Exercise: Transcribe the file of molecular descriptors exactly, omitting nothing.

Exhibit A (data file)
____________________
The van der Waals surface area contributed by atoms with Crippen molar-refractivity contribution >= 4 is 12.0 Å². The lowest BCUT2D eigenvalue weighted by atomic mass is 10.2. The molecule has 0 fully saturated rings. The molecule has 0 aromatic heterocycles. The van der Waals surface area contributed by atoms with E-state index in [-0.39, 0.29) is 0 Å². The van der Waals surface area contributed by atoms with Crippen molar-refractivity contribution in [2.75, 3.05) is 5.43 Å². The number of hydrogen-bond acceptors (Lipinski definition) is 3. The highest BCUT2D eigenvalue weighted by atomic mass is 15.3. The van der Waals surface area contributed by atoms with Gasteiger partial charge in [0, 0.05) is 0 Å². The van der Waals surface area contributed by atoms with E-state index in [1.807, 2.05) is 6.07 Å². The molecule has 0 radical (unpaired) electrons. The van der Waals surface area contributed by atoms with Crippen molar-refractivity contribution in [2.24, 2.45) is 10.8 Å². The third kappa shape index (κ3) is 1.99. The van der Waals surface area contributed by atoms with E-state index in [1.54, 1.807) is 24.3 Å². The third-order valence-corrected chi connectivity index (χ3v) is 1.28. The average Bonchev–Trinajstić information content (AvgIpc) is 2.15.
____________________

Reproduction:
The van der Waals surface area contributed by atoms with Crippen molar-refractivity contribution >= 4 is 12.0 Å². The lowest BCUT2D eigenvalue weighted by atomic mass is 10.2. The molecule has 0 fully saturated rings. The molecule has 0 aromatic heterocycles. The van der Waals surface area contributed by atoms with E-state index in [-0.39, 0.29) is 0 Å². The van der Waals surface area contributed by atoms with Crippen molar-refractivity contribution in [2.75, 3.05) is 5.43 Å². The number of hydrogen-bond acceptors (Lipinski definition) is 3. The highest BCUT2D eigenvalue weighted by atomic mass is 15.3. The van der Waals surface area contributed by atoms with Gasteiger partial charge in [0, 0.05) is 0 Å². The van der Waals surface area contributed by atoms with E-state index in [1.807, 2.05) is 6.07 Å². The molecule has 0 radical (unpaired) electrons. The van der Waals surface area contributed by atoms with Crippen molar-refractivity contribution in [2.24, 2.45) is 10.8 Å². The third kappa shape index (κ3) is 1.99. The van der Waals surface area contributed by atoms with E-state index in [1.54, 1.807) is 24.3 Å². The third-order valence-corrected chi connectivity index (χ3v) is 1.28. The average Bonchev–Trinajstić information content (AvgIpc) is 2.15.